Two weeks into the season, I identified several players who had gotten off to interesting starts and wondered aloud whether they would keep it going. What the heck, now is as good a time as any to check back in on our heroes.
On April 17, Bautista led the American League in walks. Thanks to a poor batting average, his OBP was a paltry .350. Three months later, Bautista still leads the league in walks, but his OBP has improved… to .355.
In the meantime, a funny thing happened: Bautista started hitting home runs and hasn’t stopped. As of this writing (July 18), he leads all of MLB with 25 homers. In 24 fewer plate appearances, he’s nearly doubled his output of a year ago. Actually, Bautista’s walk rate and home run rate are pretty far out of whack from his norm:
Year Age PA BA BB% PA/HR OPS+ 2006 25 469 .235 9.8 29.31 94 2007 26 614 .254 11.1 40.93 96 2008 27 424 .238 9.4 28.27 91 2009 28 404 .235 13.9 31.08 101 2010 29 380 .233 14.5 15.20 141
At least he’s consistent with that batting average… although when .235ish is the norm, consistency isn’t all that great.
Bautista’s season so far calls to mind that of another Toronto outfielder from 30 years ago. Remember Otto Velez? In 1980, Velez was hitting .290/.389/.548 with 18 homers through July. He hit .214/.297/.327 with two homers the rest of the way and missed all of September thanks to a fractured left cheekbone incurred in a car accident.
Incidentally, Velez’s injury came about as the result of most unusual circumstances and forced Dave Stieb to play left field in the continuation of a suspended game against the Twins. I couldn’t make that up if I wanted to, but I can offer a suggestion for MLB’s next slogan: “Baseball. The closer you look, the weirder it gets.”
Davis stole seven bases in his first 14 games and was on pace to meet mentor Rickey Henderson‘s prediction of 75-80 steals. The trouble with being “on pace” for anything after less than one-tenth of a season is it doesn’t mean squat.
The interesting aspect (at least to me) of Davis’ early “success” is that it came despite a complete inability on his part to reach base. At the time, he sported a .286 OBP, which made his performance freakish in a Frank Taveras/Omar Moreno kind of way.
Davis now has 28 stolen bases in 78 games. As of this writing, 70 games remain on the A’s schedule. Davis would need to steal 47 bags to reach Henderson’s low-end prediction. That may be difficult. Right now, he’s averaging 35.9 steals per 100 games; if he played in every remaining A’s game, he’d need to average 67.1 steals per 100 games the rest of the way.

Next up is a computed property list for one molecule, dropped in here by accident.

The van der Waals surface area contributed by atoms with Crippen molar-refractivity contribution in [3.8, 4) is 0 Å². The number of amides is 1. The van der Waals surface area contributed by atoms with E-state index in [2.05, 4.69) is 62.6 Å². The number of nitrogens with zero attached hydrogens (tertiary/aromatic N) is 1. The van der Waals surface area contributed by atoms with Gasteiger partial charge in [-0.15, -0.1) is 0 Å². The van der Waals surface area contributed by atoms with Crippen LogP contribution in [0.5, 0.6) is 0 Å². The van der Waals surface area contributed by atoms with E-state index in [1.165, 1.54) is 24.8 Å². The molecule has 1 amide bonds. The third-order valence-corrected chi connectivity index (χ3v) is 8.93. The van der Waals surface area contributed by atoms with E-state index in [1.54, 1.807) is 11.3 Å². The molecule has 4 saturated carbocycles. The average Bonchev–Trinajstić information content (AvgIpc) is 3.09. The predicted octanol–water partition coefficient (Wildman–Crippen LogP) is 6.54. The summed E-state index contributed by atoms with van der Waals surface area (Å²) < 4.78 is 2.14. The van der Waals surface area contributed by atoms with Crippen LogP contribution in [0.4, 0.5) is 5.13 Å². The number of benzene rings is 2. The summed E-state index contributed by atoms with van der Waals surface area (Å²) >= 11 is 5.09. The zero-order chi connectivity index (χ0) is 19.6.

The guess here is that Davis will end up somewhere in the 50-60 range. That’s not bad, but it’s hardly cause for excitement.
And the worst part? Davis’ OBP has crept up to .312, so he’s not even one of those Taveras/Moreno type freaks. He’s more like Tom Goodwin, which is… if Moreno is a train wreck, then Goodwin is a fender bender.
Davis is like that. Nobody remembers a fender bender. I had such high hopes.
Our own David Gassko did a study a few years ago showing that size does matter. This may help explain why people trip all over themselves in praise of a guy like Francoeur. He’s big, he’s strong, he’s a terrific athlete, and he looks like he should be a great baseball player. You know, like Cory Snyder or Joe Borchard. (One of these years, when I’m scraping the bottom of the idea barrel, I’ll have to assemble an “All-Star” team of tall guys who weren’t very good.)
Anyway, Francoeur’s main problem is that he can’t hit. Even in 2006, when he knocked 29 homers, his OPS+ was 87. First off, that’s hard to do. Second, unless your name is Tony Batista, you’re probably not going make a living that way.
One of Francoeur’s biggest issues (aside from having a surname that I’ve already spelled three different ways before fixing—yeah, I know; copy-and-paste) is his complete inability to discern balls from strikes. This year, however, he drew as many walks in his first eight games as he did in the first two months of 2009, so there was a glimmer of hope.
I am happy to report that the glimmer is now gone and order has been restored:
Month PA BB SO April 93 9 10 since 240 10 46
Mets fans might not appreciate Francoeur’s performance, but I’ll bet Juan Encarnacion does.